Greek Report: Germany Owes Us Billions for World War II
Cash could be enough to end debt crisis
By Matt Cantor, Newser User
Posted Apr 8, 2013 11:27 AM CDT
Greek Presidential guards march during a military parade commemorating Greece's entry in World War II in 1940, in the northern city of Thessaloniki, Sunday, Oct. 28, 2012.   (AP Photo/Nikolas Giakoumidis)

(Newser) – Greece may have a novel way of solving its debt problems: Get Germany to pay billions in decades-old war reparations. The Greek finance ministry commissioned a secret report that says Germany owes the country big time over World War II. Though the Greek newspaper, To Vima, that printed the report yesterday didn't give an exact figure as to what was owed, previous Greek calculations point to some $211 billion, or 80% of Greece's GDP, der Spiegel reports.

The 80-page, top-secret report emerged yesterday. "Greece never received any compensation ... for the loans it was forced to provide to Germany or for the damages it suffered during the war," the paper reported. The report came after researchers perused 190,000 pages of documents, including court rulings and legal texts, many of which had been kept in bags in the basements of government buildings. But Germany isn't exactly tripping over itself to pay up, and Greece's government doesn't want to risk its ties to a country leading the fight against the euro crisis. "This is no time to pick a fight with Berlin," says a top Greek official.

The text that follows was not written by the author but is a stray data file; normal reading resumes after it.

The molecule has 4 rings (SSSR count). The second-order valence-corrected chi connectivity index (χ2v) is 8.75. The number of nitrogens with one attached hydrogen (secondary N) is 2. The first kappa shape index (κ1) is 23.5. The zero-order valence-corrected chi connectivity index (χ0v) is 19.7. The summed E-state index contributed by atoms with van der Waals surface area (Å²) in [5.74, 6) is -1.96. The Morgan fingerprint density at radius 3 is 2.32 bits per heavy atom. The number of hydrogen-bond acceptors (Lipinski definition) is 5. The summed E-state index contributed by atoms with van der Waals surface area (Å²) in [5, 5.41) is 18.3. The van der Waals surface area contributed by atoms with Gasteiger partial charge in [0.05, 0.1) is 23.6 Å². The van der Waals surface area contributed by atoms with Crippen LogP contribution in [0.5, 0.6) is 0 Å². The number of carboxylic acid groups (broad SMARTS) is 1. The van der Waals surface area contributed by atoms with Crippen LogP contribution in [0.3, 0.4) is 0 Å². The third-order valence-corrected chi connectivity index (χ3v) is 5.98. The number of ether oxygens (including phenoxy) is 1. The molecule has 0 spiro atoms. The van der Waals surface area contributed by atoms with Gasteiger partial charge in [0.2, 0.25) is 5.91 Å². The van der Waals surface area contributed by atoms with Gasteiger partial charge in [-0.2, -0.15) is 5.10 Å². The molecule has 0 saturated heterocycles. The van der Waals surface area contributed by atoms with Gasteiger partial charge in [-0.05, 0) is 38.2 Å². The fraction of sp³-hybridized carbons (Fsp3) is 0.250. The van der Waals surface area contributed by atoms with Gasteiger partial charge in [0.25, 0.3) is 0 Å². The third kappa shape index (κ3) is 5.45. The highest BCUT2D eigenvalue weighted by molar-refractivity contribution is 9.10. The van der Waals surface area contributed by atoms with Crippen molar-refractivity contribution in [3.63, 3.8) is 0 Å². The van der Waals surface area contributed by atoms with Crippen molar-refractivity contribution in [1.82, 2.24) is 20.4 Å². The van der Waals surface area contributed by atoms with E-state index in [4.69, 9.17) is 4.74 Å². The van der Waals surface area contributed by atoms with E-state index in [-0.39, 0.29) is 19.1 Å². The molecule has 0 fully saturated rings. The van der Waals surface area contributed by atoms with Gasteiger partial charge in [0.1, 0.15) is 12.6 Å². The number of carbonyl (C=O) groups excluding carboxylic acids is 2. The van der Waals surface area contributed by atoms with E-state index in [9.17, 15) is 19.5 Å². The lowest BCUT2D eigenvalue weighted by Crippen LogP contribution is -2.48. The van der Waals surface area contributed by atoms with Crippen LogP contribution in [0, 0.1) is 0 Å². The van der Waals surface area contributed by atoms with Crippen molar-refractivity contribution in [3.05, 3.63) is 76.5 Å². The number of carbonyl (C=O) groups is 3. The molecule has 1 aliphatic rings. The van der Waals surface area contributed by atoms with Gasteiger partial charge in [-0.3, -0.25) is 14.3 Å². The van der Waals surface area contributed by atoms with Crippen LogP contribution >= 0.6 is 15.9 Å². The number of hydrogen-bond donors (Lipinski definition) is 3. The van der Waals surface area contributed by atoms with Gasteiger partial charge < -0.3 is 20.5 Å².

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Showing 3 of 32 comments
Apr 10, 2013 12:05 AM CDT
Socialists....gotta love em!
Apr 9, 2013 4:37 AM CDT
What about the Greek Nazis? Can't they pay for it?
Apr 8, 2013 6:55 PM CDT
It seems that Greece is not alone in the Eurozone for failing to keep budget controls: "The old rules also said that governments should be fined for their budgetary transgressions. But the fines were never implemented, as even the likes of France and Germany failed to stay within the debt and deficit limits"(BBC 29 Sept 2010). All of which is connected to correct accounting. So I think it fair to point out that even Germany has some problems within the Eurozone on the issue of correct accounting.It managed to 'discover' an error involving 55 Billion Euros (BBC Oct 2011) which meant "The country (Germany) now expects its ratio of debt to GDP to be 81.1% for 2011. Ehem. I think all the Greeks are trying to say is....well, nobody's perfect! (An especially good argument considering the misery the Eurozone austerity excesses are causing).